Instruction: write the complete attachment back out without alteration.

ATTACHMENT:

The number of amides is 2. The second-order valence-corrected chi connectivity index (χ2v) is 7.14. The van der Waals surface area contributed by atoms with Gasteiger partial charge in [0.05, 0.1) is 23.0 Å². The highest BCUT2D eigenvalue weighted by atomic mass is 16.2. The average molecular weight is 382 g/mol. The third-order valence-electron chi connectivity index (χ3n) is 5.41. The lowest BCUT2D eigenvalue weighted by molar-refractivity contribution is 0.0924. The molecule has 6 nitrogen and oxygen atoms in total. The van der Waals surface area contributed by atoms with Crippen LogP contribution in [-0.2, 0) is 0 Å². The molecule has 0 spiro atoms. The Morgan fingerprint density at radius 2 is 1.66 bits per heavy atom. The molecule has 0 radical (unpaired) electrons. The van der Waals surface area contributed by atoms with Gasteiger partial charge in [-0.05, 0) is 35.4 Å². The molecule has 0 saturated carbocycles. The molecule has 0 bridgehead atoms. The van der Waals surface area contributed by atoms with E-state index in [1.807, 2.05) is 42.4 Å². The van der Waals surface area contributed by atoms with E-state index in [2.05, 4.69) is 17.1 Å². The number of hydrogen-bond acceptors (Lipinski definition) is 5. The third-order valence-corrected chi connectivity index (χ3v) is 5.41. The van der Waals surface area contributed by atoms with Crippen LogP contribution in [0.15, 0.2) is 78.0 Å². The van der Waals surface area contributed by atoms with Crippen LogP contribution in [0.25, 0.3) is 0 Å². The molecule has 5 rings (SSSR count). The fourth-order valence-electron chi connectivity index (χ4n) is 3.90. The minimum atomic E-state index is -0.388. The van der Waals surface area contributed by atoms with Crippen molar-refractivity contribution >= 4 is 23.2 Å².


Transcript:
The number of amides is 2. The second-order valence-corrected chi connectivity index (χ2v) is 7.14. The van der Waals surface area contributed by atoms with Gasteiger partial charge in [0.05, 0.1) is 23.0 Å². The highest BCUT2D eigenvalue weighted by atomic mass is 16.2. The average molecular weight is 382 g/mol. The third-order valence-electron chi connectivity index (χ3n) is 5.41. The lowest BCUT2D eigenvalue weighted by molar-refractivity contribution is 0.0924. The molecule has 6 nitrogen and oxygen atoms in total. The van der Waals surface area contributed by atoms with Crippen LogP contribution in [-0.2, 0) is 0 Å². The molecule has 0 spiro atoms. The Morgan fingerprint density at radius 2 is 1.66 bits per heavy atom. The molecule has 0 radical (unpaired) electrons. The van der Waals surface area contributed by atoms with Gasteiger partial charge in [-0.05, 0) is 35.4 Å². The molecule has 0 saturated carbocycles. The molecule has 0 bridgehead atoms. The van der Waals surface area contributed by atoms with E-state index in [1.807, 2.05) is 42.4 Å². The van der Waals surface area contributed by atoms with E-state index in [2.05, 4.69) is 17.1 Å². The number of hydrogen-bond acceptors (Lipinski definition) is 5. The third-order valence-corrected chi connectivity index (χ3v) is 5.41. The van der Waals surface area contributed by atoms with Crippen LogP contribution in [0.15, 0.2) is 78.0 Å². The van der Waals surface area contributed by atoms with Crippen LogP contribution in [0.25, 0.3) is 0 Å². The molecule has 5 rings (SSSR count). The fourth-order valence-electron chi connectivity index (χ4n) is 3.90. The minimum atomic E-state index is -0.388. The van der Waals surface area contributed by atoms with Crippen molar-refractivity contribution >= 4 is 23.2 Å².